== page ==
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Punctuation Point: Defending the Em Dash

Shelf of various English usage guides

I’ve written about dashes previously, but a recent Slate article by Noreen Malone is encouraging me to revisit the subject. In her article, Malone demonstrates what overuse of the dash looks like. Her article is so overloaded with em dashes that the reader is left dizzy and confused. A paragraph would have done the trick in my mind, but the article certainly makes its point.

Apart from that, however, there is little value in Malone’s piece. She doesn’t show her readers how to use the em dash and seeks to abolish it all together. The em dash, she says, does not allow for clear, concise writing. I disagree, and so do many others. Writes Bryan Garner in Garner’s Modern American Usage:

The em-dash is perhaps the most underused punctuation mark in American writing. Whatever the type of writing, dashes can often clarify a sentence that is clogged up with commas—or even one that’s otherwise lusterless.

Better than that, Garner offers several examples of dashes used well. Here’s one:

She tried not to think that all his verses about her—the sonnets, the villanelles, the haiku—were merely ploys to prepare her for this ridiculous rubber balloon.—Arthur Miller, “The Bare Manuscript,” New Yorker, 16 Dec. 2002, at 82, 86.

Malone writes that the em dash “disrupts the flow of the sentence.” Sure, Miller could have used commas or parentheses, but the point of using the dashes was to disrupt the flow of the sentence. Commas are not as strong as dashes; they keep the sentence flowing. Parentheses, the stage whisper of punctuation, are even weaker. If Miller had used commas, we wouldn’t have the impression that although Lena was trying not to think about all the verses, the abrupt break and the list show us that she was thinking about them anyway. You can almost see her pausing, remembering them all.

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I won’t argue that writers sometimes overuse the em dash. But despite the rational advice from those she quotes, Malone encourages us to stop using the em dash completely. Perhaps that would be good for her, as she admits she doesn’t know how to use the em dash properly:

I never met a sentence I didn’t want to make just a bit longer—and so the dash is my embarrassing best friend. … But as I’ve read and written more in the ensuing years, my reliance on the dash has come to feel like a pack-a-day cigarette habit—I know it makes me look and sound and feel terrible—and so I’m trying to quit.

For the rest of us, however, a review of how and when to use the em dash would be more useful.

What Is an Em Dash?

An em dash is the longest dash, often called simply the dash, but also called the em rule or the long dash. It looks like this: —.

What Does an Em Dash Do?

An em dash sets off one part of a sentence from the rest of the sentence.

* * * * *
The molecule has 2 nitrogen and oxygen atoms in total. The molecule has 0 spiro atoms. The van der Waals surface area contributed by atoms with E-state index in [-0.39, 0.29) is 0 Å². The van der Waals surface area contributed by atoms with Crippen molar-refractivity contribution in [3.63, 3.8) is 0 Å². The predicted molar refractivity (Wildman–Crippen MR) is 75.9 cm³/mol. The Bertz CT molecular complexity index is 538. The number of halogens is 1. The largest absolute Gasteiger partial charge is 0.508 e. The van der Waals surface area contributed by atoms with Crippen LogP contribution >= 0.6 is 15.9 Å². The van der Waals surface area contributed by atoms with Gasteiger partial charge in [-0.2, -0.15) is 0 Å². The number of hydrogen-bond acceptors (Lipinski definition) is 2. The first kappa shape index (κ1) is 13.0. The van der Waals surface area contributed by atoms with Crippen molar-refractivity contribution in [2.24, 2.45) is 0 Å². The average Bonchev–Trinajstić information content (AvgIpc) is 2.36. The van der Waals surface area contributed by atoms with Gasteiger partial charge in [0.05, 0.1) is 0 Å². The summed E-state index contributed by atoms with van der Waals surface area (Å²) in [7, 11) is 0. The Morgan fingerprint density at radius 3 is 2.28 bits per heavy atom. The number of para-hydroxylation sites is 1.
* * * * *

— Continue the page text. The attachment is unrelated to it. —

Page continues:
What Do You Use an Em Dash For?

The em dash signals an interruption in the sentence. The interruption might be to emphasize a point or to give an example. Em dashes are more emphatic than commas, parentheses, colons, and ellipses and can easily replace them—when it’s warranted.

How Often Should I Use an Em Dash?

This to me is Malone’s, and many other writers’, real problem. It’s not that they don’t understand what an em dash is for, but they can’t get a handle on how often to use it. If you’re using the em dash to make a sentence just a little longer, if you’re using it to try to stuff one more point in the sentence, stop. The dash is for effect, not overstuffing.

The em dash should be used sparingly. I still like Grammar Girl’s advice:

A dash also introduces extra material, but, well, a dash is quite a dramatic punctuation mark. A dashing young man is certainly not an ordinary young man, and if you’re dashing off to the store, you’re not just going to the store, you’re going in a flurry.

Can I Use a Hyphen? Do I Put Spaces Around It?

First, never substitute a single hyphen for an em dash; they’re two different pieces of punctuation. Use a genuine em dash. Most systems can produce em dashes, but because the dash doesn’t have its own key on the keyboard, you may have to do a little digging to figure out how to make one. (However, if you’re entering copy into a system that does not have an em dash, say, a typewriter, you may use two hyphens. I am not talking about MS Word here.)

Whether you put spaces around the dash depends on the style manual you follow. AP wants them, Chicago doesn’t. It’s arbitrary (hence the moniker style), so look it up.

Yes, the em dash can be overused. The problem ultimately lies with writers—and apparently their copyeditors—who don’t know how to use it properly. Don’t just throw out what you don’t understand. Expand your skills and learn how to use the em dash properly.

To quote APvsChicago, “Give the em dash a raise, the corner office, and its own key (on the keyboard).”


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